Monday, 9 March 2015

Cinema Review - The Hundred-Foot Journey

Referring to the distance between a well-established Michelin starred restaurant on the outskirts of a French Village and a new Indian restaurant that opens its doors opposite, The Hundred-Foot Journey is actually a delightful depiction of cultures clashing as the proud proprietors of said establishments - Madame Mallory (Helen Mirren) and Mr Kadam (Om Puri) - vie for supremacy over the local villagers dining habits. Our cinematic journey begins at a much greater distance, introducing the Kadam family in their native India before political unrest forces the family to venture abroad in order to continue sharing their passion for spicy food in a more accommodating environment.

It is easy to see why Mr Kadam settles for the picaresque village of Saint-Antonin-Noble-Val in Southern France, although a timely car accident certainly assists his decision when the family are left stranded and begin to sample the local delights. Lasse Hallstrom has an undeniable talent for depicting rural life on film, and the sumptuous settings of the French vistas act as both a beautiful background for his storytelling and a constant reminder of just how far from home the Kadam family have travelled.

The stunning camerawork isn't just used to emphasise the breathtaking scenery; a masterful tracking shot through the newly named Maison Mumbai as the family prepare for opening night showcases not only Hallstrom's playful nature but also that of his characters. Accompanied by an upbeat Indian song, this scene encompasses the vibrancy and vigour of a Bollywood feature, until the arrival of the seemingly abhorrent Madame Mallory puts heed to the proceedings.

It is not long before the eldest son of the Kadam family, Hassan (played by the charismatic Manish Dayal), begins to fall for Marguerite (Charlotte Le Bon), a rival chef from across the road, and both must face a number of tough decisions regarding their future careers and desires. Despite this potential romance it is the constant bickering between Madame Mallory and Mr Kadam that really sets the story alight, with Mallory's snappy retorts and Kadam's stubborn nature fanning the flames of warfare that eventually lead to various forms of sabotage.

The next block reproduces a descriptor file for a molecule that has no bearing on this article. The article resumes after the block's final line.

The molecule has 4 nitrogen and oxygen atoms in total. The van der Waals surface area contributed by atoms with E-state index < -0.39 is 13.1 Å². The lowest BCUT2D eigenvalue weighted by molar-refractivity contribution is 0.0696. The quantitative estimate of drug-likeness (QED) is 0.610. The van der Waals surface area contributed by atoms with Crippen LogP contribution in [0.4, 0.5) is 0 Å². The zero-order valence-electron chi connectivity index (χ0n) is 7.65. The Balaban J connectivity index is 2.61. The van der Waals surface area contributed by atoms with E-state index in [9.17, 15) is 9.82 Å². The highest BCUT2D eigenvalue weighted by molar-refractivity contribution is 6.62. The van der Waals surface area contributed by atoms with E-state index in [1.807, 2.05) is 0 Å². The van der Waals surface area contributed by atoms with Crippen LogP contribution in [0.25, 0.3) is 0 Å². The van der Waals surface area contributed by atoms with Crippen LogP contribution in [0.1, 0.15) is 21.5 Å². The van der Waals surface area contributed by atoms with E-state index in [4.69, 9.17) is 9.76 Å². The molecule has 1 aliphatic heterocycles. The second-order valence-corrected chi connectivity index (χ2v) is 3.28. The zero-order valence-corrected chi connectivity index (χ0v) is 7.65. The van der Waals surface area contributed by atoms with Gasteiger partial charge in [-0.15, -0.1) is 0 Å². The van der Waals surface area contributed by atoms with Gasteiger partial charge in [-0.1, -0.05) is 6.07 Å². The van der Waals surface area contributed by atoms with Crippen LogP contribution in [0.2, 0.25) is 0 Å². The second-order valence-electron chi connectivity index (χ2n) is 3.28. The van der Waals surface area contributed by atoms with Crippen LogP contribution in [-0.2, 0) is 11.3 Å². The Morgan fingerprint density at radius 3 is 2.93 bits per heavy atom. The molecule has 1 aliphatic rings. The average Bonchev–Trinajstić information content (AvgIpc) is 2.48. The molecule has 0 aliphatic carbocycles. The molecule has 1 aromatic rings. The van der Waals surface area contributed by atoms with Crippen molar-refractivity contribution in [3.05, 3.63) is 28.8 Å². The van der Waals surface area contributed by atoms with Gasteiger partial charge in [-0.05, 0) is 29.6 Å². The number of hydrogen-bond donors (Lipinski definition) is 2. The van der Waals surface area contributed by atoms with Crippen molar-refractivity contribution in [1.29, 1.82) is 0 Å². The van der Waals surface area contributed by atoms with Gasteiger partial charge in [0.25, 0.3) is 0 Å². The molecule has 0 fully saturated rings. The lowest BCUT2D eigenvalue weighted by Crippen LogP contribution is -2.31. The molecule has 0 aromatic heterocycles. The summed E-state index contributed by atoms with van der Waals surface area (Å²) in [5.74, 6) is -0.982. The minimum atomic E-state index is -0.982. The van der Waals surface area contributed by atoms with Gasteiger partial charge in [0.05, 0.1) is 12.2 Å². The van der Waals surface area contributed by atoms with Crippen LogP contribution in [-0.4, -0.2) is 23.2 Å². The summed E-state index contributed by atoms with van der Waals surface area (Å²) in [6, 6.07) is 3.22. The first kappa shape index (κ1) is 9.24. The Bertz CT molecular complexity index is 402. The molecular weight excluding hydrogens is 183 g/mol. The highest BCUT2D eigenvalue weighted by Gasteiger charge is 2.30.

Certain events in the final act seem forced and slightly rushed, which is at odds with the film's lengthy runtime and hints that Hallstrom takes too long to set the story. These are minor flaws and a captivated audience is likely to overlook such shortcomings but nevertheless, this prevents The Hundred-Foot Journey from ranking amongst Hallstrom's finest films, such as the wry comedy of What's Eating Gilbert Grape? or the emotionally devastating Hachi: A Dog's Tale. A director of Hallstrom's calibre still knows how to deliver the goods though, and this is an undeniable step up from his more recent outings Safe Haven and The Hypnotist.

A colourful, culinary blend of Bollywood spice and French high cuisine, The Hundred-Foot Journey is an affectionate and sincere depiction of two cultures setting aside their differences to combine their shared love of food. The charismatic cast and infectious Indian music are bound to charm audiences - even if there are instances where the film veers too far into whimsical territory - and there is no doubt that the food on show will leave you salivating regardless of the size of you popcorn bucket.